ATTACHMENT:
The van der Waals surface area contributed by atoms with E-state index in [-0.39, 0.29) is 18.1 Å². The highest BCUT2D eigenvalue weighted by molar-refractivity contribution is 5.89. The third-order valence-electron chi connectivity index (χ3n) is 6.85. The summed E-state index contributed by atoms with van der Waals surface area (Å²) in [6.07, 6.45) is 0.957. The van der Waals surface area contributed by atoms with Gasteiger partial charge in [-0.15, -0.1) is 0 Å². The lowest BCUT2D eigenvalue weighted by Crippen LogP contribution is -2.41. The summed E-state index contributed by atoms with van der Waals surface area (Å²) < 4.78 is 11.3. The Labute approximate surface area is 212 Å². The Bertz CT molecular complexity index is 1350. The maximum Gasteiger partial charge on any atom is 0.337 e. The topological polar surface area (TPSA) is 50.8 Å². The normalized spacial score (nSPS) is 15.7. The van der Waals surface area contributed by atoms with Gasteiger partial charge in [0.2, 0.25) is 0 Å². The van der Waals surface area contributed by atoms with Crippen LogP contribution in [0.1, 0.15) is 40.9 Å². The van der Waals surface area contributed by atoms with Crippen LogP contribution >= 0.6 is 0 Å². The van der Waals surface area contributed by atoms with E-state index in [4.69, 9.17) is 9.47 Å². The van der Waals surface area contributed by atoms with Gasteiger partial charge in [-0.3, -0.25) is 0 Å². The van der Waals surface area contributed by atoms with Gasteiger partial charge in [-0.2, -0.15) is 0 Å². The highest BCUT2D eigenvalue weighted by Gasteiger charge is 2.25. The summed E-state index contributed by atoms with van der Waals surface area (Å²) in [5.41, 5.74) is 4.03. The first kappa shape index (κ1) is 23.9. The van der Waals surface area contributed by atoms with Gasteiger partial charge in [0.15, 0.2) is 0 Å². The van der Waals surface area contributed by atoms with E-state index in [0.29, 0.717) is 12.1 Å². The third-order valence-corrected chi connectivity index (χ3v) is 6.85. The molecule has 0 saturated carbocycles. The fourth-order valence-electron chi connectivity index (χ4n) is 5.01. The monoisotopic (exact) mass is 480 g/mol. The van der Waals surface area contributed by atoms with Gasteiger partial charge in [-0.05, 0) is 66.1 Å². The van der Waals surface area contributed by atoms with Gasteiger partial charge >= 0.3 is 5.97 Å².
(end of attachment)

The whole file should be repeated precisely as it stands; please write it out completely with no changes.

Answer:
The van der Waals surface area contributed by atoms with E-state index in [-0.39, 0.29) is 18.1 Å². The highest BCUT2D eigenvalue weighted by molar-refractivity contribution is 5.89. The third-order valence-electron chi connectivity index (χ3n) is 6.85. The summed E-state index contributed by atoms with van der Waals surface area (Å²) in [6.07, 6.45) is 0.957. The van der Waals surface area contributed by atoms with Gasteiger partial charge in [-0.15, -0.1) is 0 Å². The lowest BCUT2D eigenvalue weighted by Crippen LogP contribution is -2.41. The summed E-state index contributed by atoms with van der Waals surface area (Å²) < 4.78 is 11.3. The Labute approximate surface area is 212 Å². The Bertz CT molecular complexity index is 1350. The maximum Gasteiger partial charge on any atom is 0.337 e. The topological polar surface area (TPSA) is 50.8 Å². The normalized spacial score (nSPS) is 15.7. The van der Waals surface area contributed by atoms with Gasteiger partial charge in [0.2, 0.25) is 0 Å². The van der Waals surface area contributed by atoms with Crippen LogP contribution in [0.1, 0.15) is 40.9 Å². The van der Waals surface area contributed by atoms with Crippen LogP contribution >= 0.6 is 0 Å². The van der Waals surface area contributed by atoms with E-state index in [4.69, 9.17) is 9.47 Å². The van der Waals surface area contributed by atoms with Gasteiger partial charge in [-0.3, -0.25) is 0 Å². The van der Waals surface area contributed by atoms with Gasteiger partial charge in [-0.2, -0.15) is 0 Å². The highest BCUT2D eigenvalue weighted by Gasteiger charge is 2.25. The summed E-state index contributed by atoms with van der Waals surface area (Å²) in [5.41, 5.74) is 4.03. The first kappa shape index (κ1) is 23.9. The van der Waals surface area contributed by atoms with Gasteiger partial charge in [0.15, 0.2) is 0 Å². The van der Waals surface area contributed by atoms with E-state index in [0.29, 0.717) is 12.1 Å². The third-order valence-corrected chi connectivity index (χ3v) is 6.85. The molecule has 0 saturated carbocycles. The fourth-order valence-electron chi connectivity index (χ4n) is 5.01. The monoisotopic (exact) mass is 480 g/mol. The van der Waals surface area contributed by atoms with Gasteiger partial charge in [-0.05, 0) is 66.1 Å². The van der Waals surface area contributed by atoms with Gasteiger partial charge >= 0.3 is 5.97 Å².